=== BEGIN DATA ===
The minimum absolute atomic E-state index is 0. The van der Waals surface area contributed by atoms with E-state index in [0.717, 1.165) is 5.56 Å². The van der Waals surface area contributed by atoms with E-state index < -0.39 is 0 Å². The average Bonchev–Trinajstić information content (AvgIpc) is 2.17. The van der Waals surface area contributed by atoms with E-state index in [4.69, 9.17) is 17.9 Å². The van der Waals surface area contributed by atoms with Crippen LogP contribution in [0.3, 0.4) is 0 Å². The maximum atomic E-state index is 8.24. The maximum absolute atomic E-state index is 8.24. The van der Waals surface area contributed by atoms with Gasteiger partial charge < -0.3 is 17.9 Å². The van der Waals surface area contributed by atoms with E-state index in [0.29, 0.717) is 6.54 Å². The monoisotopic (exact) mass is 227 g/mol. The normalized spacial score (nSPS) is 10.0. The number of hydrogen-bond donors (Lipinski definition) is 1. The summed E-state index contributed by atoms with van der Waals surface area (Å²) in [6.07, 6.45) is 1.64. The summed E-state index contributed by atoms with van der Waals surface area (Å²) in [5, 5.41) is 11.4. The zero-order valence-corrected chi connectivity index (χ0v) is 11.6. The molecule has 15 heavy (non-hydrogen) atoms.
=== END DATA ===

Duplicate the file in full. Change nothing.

The minimum absolute atomic E-state index is 0. The van der Waals surface area contributed by atoms with E-state index in [0.717, 1.165) is 5.56 Å². The van der Waals surface area contributed by atoms with E-state index < -0.39 is 0 Å². The average Bonchev–Trinajstić information content (AvgIpc) is 2.17. The van der Waals surface area contributed by atoms with E-state index in [4.69, 9.17) is 17.9 Å². The van der Waals surface area contributed by atoms with Crippen LogP contribution in [0.3, 0.4) is 0 Å². The maximum atomic E-state index is 8.24. The maximum absolute atomic E-state index is 8.24. The van der Waals surface area contributed by atoms with Gasteiger partial charge < -0.3 is 17.9 Å². The van der Waals surface area contributed by atoms with E-state index in [0.29, 0.717) is 6.54 Å². The monoisotopic (exact) mass is 227 g/mol. The normalized spacial score (nSPS) is 10.0. The number of hydrogen-bond donors (Lipinski definition) is 1. The summed E-state index contributed by atoms with van der Waals surface area (Å²) in [6.07, 6.45) is 1.64. The summed E-state index contributed by atoms with van der Waals surface area (Å²) in [5, 5.41) is 11.4. The zero-order valence-corrected chi connectivity index (χ0v) is 11.6. The molecule has 15 heavy (non-hydrogen) atoms.